Welcome to the world of cryptocurrency! Although the blockchain is an immutable ledger that records all the transactions that have taken place on a network, scammers still manage to profit off of it. Whether you’re a new trader or have been involved in the space for a while, it’s important to be aware of these scams so that you can protect yourself and your money.
Keep reading for tips to spot a crypto scammer from the very first interaction!
Fake App Developers
One of the most common crypto scams is fake crypto apps. Unethical programmers write these apps with the sole purpose of stealing cryptocurrency from unsuspecting users. Here’s how you can tell whether an app is real.
First, look at the name and developer name of the app. If it seems suspicious, do a quick Google search to confirm that this is the app you’re looking for. It’s not uncommon for newbies to get scammed with crypto apps that are copycats of another.
Market manipulation is a real problem in the cryptocurrency world. It’s the act of artificially affecting the price of a coin by using false information, spreading doubt, or conspiring with others.
Some scammers will load up on a crypto coin and use that increased demand to sell the coin at an inflated price. In the crypto space, this is called a “pump and dump.” It’s illegal in all countries where cryptocurrencies are traded.
If you want to get ahead of these scammers, you’ll need to beat them to the sale. Learn how to buy Matic so your trades can move even faster with a lower transaction fee.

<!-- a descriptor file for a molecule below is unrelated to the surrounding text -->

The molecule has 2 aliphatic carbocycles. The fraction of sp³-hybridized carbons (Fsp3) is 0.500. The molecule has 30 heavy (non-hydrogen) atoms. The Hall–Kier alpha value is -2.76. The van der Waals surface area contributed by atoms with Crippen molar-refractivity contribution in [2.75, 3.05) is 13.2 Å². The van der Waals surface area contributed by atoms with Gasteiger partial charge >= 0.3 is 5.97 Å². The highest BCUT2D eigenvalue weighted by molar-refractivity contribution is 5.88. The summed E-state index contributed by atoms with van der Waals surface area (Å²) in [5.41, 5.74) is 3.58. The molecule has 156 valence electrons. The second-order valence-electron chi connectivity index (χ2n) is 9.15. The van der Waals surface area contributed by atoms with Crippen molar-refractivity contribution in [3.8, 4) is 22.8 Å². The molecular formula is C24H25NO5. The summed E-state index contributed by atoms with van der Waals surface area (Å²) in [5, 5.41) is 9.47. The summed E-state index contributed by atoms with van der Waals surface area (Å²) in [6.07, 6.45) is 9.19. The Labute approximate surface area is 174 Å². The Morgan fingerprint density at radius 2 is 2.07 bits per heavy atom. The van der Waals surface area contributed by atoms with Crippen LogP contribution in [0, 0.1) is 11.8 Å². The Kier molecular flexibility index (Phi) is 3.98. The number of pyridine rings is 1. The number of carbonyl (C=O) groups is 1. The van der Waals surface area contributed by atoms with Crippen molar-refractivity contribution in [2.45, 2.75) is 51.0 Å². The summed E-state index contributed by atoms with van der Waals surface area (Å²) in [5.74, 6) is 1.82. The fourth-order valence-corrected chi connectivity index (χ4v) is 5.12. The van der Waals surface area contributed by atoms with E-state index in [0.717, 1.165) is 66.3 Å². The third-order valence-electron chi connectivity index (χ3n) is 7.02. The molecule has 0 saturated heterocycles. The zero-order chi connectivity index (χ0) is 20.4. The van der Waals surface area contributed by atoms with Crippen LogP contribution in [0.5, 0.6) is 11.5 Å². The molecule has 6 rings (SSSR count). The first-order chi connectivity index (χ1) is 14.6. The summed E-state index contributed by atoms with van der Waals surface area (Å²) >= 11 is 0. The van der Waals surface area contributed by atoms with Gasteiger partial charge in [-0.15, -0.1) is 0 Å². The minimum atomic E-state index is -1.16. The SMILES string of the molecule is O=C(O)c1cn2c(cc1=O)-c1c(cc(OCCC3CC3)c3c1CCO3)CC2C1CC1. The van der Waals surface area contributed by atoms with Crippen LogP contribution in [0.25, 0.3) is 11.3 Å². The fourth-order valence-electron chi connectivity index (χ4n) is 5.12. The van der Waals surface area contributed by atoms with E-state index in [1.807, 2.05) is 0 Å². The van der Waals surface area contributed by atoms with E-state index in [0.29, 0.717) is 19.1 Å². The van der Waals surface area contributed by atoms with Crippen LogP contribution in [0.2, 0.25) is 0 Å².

ICO Investment Frauds
ICO scammers are easy to spot but often very sophisticated. Signals of this scam are often subtle, such as:
- Inactive crypto community
- No information about the project or team members
- No independent reviews or third-party reports verifying the legitimacy of the project or its technology
- No financial statements backing up claims about how much money the project has and where it went
None of these signals is 100% right, but if you see more than one, it’s a good idea to do more research.
Your 12-word phrase is the only thing that can access your wallet and send cryptocurrency. If someone were to get their hands on it, they could take all of your money in an instant.
Therefore, first on the list of the crypto scammer, red flag is someone who asks for your seed phrase. Even if they are a friend or relative, don’t give it to them!
Spot Crypto Scammer Red Flags
The world of crypto is a wild one, and while it can be an exciting time to get involved, it also comes with its share of dangers. Avoiding a crypto scammer requires some knowledge of how they work, but you should also be taking sensible security measures like using strong passwords on your wallet.
You can learn even more ways to protect your finances from our other posts. Check out their advice for foolproof ways to maintain your online security.